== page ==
Thursday, May 27, 2010


There are artists who make great big pictures of great big subjects:

Albert Bierstadt's "A Storm in the Rocky Mountains" is 12 feet wide.

And there are artists who make tiny little pictures of tiny little subjects:

A page from a gothic illuminated manuscript (circa 1494) at Peacay's superb Bibliodyssey blog.

But it takes a special talent to make tiny little pictures of great big subjects.

Observe how some of the masters of the graphic arts-- Mort Drucker, Leonard Starr and Noel Sickles-- squeeze a feeling of great space and weight into pictures that are not much larger than a postage stamp.

Here you see the difference between digital compression by a computer and artistic compression by a true draftsman. Mort Drucker had a mere 3 inches to convey a school bus crossing a yawning chasm. His radical foreshortening of the bus and his condensed treatment of the bridge preserve our sense of perilous height despite the miniature scale.

Look at the wonderful clarity in this small drawing. Drucker conveys the great distance between the two planes, and the even greater distance to the ground below. His description of the ground contains just enough information to explain our altitude, but not enough to confuse or distract us from the men performing various complex functions. This is an amazing example of visual problem solving.

In Leonard Starr's On Stage, the artist convincingly portrays a huge snowball rolling off the side of a cliff.

In just a few inches of space, Noel Sickles gives us the feeling of immense heft of a battleship listing.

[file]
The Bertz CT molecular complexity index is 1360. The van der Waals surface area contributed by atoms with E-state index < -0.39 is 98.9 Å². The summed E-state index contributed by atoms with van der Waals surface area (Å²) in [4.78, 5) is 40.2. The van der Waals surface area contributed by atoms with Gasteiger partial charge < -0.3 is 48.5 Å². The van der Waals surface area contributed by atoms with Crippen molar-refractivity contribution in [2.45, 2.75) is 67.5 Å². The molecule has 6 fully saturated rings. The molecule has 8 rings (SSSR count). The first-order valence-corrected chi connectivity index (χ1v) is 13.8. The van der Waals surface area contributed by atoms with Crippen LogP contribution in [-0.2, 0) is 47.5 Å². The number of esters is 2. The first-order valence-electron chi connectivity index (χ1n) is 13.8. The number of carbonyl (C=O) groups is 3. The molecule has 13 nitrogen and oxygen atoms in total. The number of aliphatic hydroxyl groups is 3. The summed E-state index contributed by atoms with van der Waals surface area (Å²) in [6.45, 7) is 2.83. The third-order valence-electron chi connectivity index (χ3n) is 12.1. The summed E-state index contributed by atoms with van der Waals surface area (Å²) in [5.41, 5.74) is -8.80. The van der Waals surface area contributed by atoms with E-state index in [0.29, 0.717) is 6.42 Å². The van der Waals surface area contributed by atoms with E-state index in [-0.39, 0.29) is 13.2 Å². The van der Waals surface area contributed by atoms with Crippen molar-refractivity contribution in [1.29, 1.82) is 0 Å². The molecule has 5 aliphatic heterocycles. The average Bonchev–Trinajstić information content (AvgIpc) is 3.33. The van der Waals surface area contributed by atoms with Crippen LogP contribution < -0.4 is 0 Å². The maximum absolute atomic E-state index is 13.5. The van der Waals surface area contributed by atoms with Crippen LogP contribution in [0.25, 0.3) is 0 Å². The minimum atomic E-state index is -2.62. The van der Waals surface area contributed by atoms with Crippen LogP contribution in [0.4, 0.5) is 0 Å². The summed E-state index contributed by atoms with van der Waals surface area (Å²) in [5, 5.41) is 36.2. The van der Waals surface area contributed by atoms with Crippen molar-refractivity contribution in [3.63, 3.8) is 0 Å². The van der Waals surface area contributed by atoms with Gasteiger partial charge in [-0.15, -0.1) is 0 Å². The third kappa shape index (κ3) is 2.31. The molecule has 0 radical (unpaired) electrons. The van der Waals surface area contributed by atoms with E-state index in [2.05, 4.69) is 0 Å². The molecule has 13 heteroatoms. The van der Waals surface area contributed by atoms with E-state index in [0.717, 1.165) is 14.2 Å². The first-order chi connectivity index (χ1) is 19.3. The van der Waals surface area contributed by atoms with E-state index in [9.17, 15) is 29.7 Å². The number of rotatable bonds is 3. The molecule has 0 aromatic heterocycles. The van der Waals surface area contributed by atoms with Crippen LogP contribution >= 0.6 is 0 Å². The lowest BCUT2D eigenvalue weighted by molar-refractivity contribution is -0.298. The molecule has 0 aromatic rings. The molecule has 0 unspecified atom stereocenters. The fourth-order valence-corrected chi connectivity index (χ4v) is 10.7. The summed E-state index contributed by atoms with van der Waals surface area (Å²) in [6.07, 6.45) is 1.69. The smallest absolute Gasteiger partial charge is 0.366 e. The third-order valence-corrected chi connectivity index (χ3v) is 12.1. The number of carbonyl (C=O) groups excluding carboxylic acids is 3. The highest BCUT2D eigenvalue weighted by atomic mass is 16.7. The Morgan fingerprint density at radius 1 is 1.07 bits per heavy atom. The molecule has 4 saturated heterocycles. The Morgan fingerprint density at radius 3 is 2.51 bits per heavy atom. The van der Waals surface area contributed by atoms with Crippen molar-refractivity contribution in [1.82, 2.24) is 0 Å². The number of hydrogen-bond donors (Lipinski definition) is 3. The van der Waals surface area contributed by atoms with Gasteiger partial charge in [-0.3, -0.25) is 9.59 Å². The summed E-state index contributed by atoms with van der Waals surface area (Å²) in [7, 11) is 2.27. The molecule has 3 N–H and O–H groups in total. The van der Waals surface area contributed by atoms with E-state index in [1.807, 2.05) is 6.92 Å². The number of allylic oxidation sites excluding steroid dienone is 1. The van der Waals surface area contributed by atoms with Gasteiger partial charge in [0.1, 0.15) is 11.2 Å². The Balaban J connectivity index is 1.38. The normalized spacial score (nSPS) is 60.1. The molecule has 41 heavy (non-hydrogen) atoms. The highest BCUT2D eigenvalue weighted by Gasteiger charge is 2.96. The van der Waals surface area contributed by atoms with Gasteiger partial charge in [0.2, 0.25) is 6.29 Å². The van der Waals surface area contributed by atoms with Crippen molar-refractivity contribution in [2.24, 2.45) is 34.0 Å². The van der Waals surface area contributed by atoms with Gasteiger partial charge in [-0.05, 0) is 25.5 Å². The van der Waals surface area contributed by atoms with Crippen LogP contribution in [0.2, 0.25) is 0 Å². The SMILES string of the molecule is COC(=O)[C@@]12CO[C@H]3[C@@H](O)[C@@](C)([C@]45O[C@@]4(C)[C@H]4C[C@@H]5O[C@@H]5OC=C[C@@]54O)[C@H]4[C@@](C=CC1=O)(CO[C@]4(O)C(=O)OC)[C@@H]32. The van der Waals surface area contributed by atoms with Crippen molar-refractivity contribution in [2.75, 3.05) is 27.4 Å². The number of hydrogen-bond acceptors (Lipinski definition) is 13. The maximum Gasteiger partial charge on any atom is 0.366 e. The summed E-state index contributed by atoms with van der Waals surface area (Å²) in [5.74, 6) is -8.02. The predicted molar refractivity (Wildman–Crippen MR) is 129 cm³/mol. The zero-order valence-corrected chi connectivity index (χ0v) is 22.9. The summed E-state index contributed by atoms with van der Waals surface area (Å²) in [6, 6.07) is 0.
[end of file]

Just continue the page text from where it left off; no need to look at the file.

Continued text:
All representational artists create the illusion of three dimensions on a two dimensional plane. However, it requires an excellent draftsman to convey great scale under such extreme limitations.

These are artists who have slipped the bonds of space limitations. You get the feeling they have the technical ability to implement anything their mind can conceive.


StimmeDesHerzens said...

am i the first?
I take it these two artists are comic artists. So now I have a new appreciation, altho I haven't looked at a comic book in years.

Bill said...


I like your art blog here. We just started up an art social networking website. It's for artists, galleries, and art agents. Check it out if you get a chance.

Tom said...

Great drawings David and topic, space seems to be the true subject of the visual arts, once you start thinking spatially, how many angels can you fit on a head of a pin, or how many people can you pack on the side of a sinking battleship.

Tom said...

David speaking of space and even thrust have you ever seen the landscape paintings of Rackstraw Downes?

David Apatoff said...

Leibesreime, you're always the first even when you're last. I try not to draw class distinctions between comic art and illuminated manuscripts or drawings by Michelangelo, except as those differences are dictated by the quality of the image itself.

Tom-- Thanks. PS, I was not familiar with Downes but I am enjoying looking at his work.

Tom said...

You have to see the real paintings to feel their impact there is one in the MOMA of Louisiana bayou that feels like it goes on forever. He does all his work on site; I think he works on some paintings for a few years at a time. ‬

Canuck said...

Those Drucker drawings are very cinematic - there is foreshortening, depth of field, camera point of view, etc. That sinking battleship illustration also looks like a movie still. Prior to the advent of cinema, a painting that wasn't 'window-like' (like Bierstaedt) as probably confusing.

Anonymous said...

"But it takes a special talent to make tiny little pictures of great big subjects."

Couldn't one argue that it is more of a developed skill necessitated by working in comic books than a particular innate talent?